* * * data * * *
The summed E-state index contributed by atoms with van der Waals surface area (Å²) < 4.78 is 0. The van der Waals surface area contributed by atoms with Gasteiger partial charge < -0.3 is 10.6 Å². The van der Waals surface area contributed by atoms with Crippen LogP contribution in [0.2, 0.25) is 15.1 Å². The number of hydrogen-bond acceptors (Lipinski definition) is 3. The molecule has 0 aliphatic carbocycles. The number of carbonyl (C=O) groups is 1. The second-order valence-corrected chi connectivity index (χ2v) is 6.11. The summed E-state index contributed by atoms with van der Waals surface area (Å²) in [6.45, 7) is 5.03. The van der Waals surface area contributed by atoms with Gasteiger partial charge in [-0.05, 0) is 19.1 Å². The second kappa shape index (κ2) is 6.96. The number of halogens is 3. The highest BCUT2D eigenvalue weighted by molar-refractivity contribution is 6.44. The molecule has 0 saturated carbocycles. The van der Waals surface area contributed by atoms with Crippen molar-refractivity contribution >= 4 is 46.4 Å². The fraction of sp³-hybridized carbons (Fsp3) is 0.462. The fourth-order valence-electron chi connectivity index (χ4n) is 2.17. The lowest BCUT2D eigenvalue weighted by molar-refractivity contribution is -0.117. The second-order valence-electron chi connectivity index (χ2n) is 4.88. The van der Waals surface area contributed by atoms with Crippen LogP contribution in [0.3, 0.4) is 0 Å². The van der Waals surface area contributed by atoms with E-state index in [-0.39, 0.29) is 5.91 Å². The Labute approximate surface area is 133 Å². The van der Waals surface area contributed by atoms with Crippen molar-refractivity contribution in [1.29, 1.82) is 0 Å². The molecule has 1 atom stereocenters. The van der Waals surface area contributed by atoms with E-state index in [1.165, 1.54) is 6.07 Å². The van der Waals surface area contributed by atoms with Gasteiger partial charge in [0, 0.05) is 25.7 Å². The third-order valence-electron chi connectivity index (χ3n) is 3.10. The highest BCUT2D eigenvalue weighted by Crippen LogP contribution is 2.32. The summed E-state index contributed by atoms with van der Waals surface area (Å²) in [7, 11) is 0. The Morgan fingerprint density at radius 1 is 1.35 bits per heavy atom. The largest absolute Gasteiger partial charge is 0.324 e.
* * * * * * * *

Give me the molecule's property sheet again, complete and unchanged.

The summed E-state index contributed by atoms with van der Waals surface area (Å²) < 4.78 is 0. The van der Waals surface area contributed by atoms with Gasteiger partial charge < -0.3 is 10.6 Å². The van der Waals surface area contributed by atoms with Crippen LogP contribution in [0.2, 0.25) is 15.1 Å². The number of hydrogen-bond acceptors (Lipinski definition) is 3. The molecule has 0 aliphatic carbocycles. The number of carbonyl (C=O) groups is 1. The second-order valence-corrected chi connectivity index (χ2v) is 6.11. The summed E-state index contributed by atoms with van der Waals surface area (Å²) in [6.45, 7) is 5.03. The van der Waals surface area contributed by atoms with Gasteiger partial charge in [-0.05, 0) is 19.1 Å². The second kappa shape index (κ2) is 6.96. The number of halogens is 3. The highest BCUT2D eigenvalue weighted by molar-refractivity contribution is 6.44. The molecule has 0 saturated carbocycles. The van der Waals surface area contributed by atoms with Crippen molar-refractivity contribution >= 4 is 46.4 Å². The fraction of sp³-hybridized carbons (Fsp3) is 0.462. The fourth-order valence-electron chi connectivity index (χ4n) is 2.17. The lowest BCUT2D eigenvalue weighted by molar-refractivity contribution is -0.117. The second-order valence-electron chi connectivity index (χ2n) is 4.88. The van der Waals surface area contributed by atoms with Crippen LogP contribution in [0.3, 0.4) is 0 Å². The van der Waals surface area contributed by atoms with E-state index in [-0.39, 0.29) is 5.91 Å². The Labute approximate surface area is 133 Å². The van der Waals surface area contributed by atoms with Crippen molar-refractivity contribution in [1.29, 1.82) is 0 Å². The molecule has 1 atom stereocenters. The van der Waals surface area contributed by atoms with E-state index in [1.165, 1.54) is 6.07 Å². The van der Waals surface area contributed by atoms with Gasteiger partial charge in [0, 0.05) is 25.7 Å². The third-order valence-electron chi connectivity index (χ3n) is 3.10. The highest BCUT2D eigenvalue weighted by Crippen LogP contribution is 2.32. The summed E-state index contributed by atoms with van der Waals surface area (Å²) in [7, 11) is 0. The Morgan fingerprint density at radius 1 is 1.35 bits per heavy atom. The largest absolute Gasteiger partial charge is 0.324 e.